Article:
To avoid inconsistent patients care management, it is important to analyze the patient care pathway and create a structured process especially with the increasing complexity of breast cancer treatment. The main goals of establishing a care pathway consist of improving the quality of care, reducing risks and monitoring patient waiting times before surgical treatment (23). Moreover, to be effective, the healthcare system must measure and evaluate how long it takes for the patient to get through all the steps needed to finalize her treatment in order to ensure the best quality services (17). In addition, waiting times evaluation is not just a direct reflection of internal managing systems but also of continuity of care and coordination between several care providers (24). Nonetheless, the continuous growing complexity of the patient care trajectory reveals more and more inequalities to care access. Several waiting periods are calculated considering the patient care trajectory and the most important ones, which can cause problems and directly influence delays, are: the appointment time. It starts from the first patient’s contact with the healthcare system to the first consultation. Appointment waiting time represents “the system delay” and should be distinguished from the “patient delay” which starts from the day of symptoms onset to the first patient contact with the healthcare system.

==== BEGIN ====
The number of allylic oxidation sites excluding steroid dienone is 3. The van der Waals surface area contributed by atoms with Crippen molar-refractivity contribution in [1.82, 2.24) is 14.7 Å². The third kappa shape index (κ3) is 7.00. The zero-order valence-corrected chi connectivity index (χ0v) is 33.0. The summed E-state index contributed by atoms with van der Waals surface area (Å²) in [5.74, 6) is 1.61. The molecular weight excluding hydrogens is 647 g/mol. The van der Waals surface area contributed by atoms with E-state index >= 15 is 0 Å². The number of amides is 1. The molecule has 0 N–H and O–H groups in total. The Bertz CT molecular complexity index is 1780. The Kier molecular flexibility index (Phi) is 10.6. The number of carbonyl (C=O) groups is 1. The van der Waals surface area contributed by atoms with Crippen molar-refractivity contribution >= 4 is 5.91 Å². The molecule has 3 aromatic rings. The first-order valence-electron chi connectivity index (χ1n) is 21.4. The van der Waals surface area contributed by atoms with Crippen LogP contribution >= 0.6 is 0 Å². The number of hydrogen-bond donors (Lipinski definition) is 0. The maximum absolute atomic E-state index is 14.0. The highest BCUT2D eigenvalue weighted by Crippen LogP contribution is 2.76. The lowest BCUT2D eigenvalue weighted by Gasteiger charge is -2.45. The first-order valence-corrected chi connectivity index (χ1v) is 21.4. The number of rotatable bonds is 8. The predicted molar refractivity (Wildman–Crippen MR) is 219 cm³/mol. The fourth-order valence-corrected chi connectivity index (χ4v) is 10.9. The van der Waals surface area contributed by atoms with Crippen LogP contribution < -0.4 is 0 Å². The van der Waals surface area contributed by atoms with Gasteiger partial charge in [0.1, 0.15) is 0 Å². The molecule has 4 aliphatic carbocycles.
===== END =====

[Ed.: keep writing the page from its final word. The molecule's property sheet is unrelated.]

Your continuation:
There are no standards defining the optimal appointment time. In fact, this time varies a lot in the literature. The National Health Service Cancer Plan recommends a maximum of two weeks for the first consultation for 93% of cases (8). The European Society of Surgical Oncology (ESSO) recommends that 80% of urgent cases referred must be seen by a specialist within 5 days, and 70% of non-urgent cases must be seen within 15 days (25). The British Association of Surgical Oncology (BASO) (20) recommends for 90% of patients to not exceed two weeks for urgent cases and three weeks if the situation is considered less urgent. Despite the fact that 75 out of the 77 women in our study have had a mammogram before the first consultation which was suspicious in 92.2%, only 52.3% of them had an appointment in less than two weeks. This long waiting time for the first appointment with a specialist for breast cancer patients compared to the literature, could be explained by several factors. For example, the healthcare professionals dealing with appointment schedules are not sufficiently qualified to estimate the urgency and severity of the situation. Also, the general practitioner or the midwife who refers the patient, do not emphasize enough in their referral letter on the suspicious diagnosis of breast cancer.
The second important time is the waiting time to diagnosis between the first and the last consultation (diagnosis formulation). This time frame calculated for all our patients (N = 77) has a median of 9 days with an interquartile range of [0–28.5 days].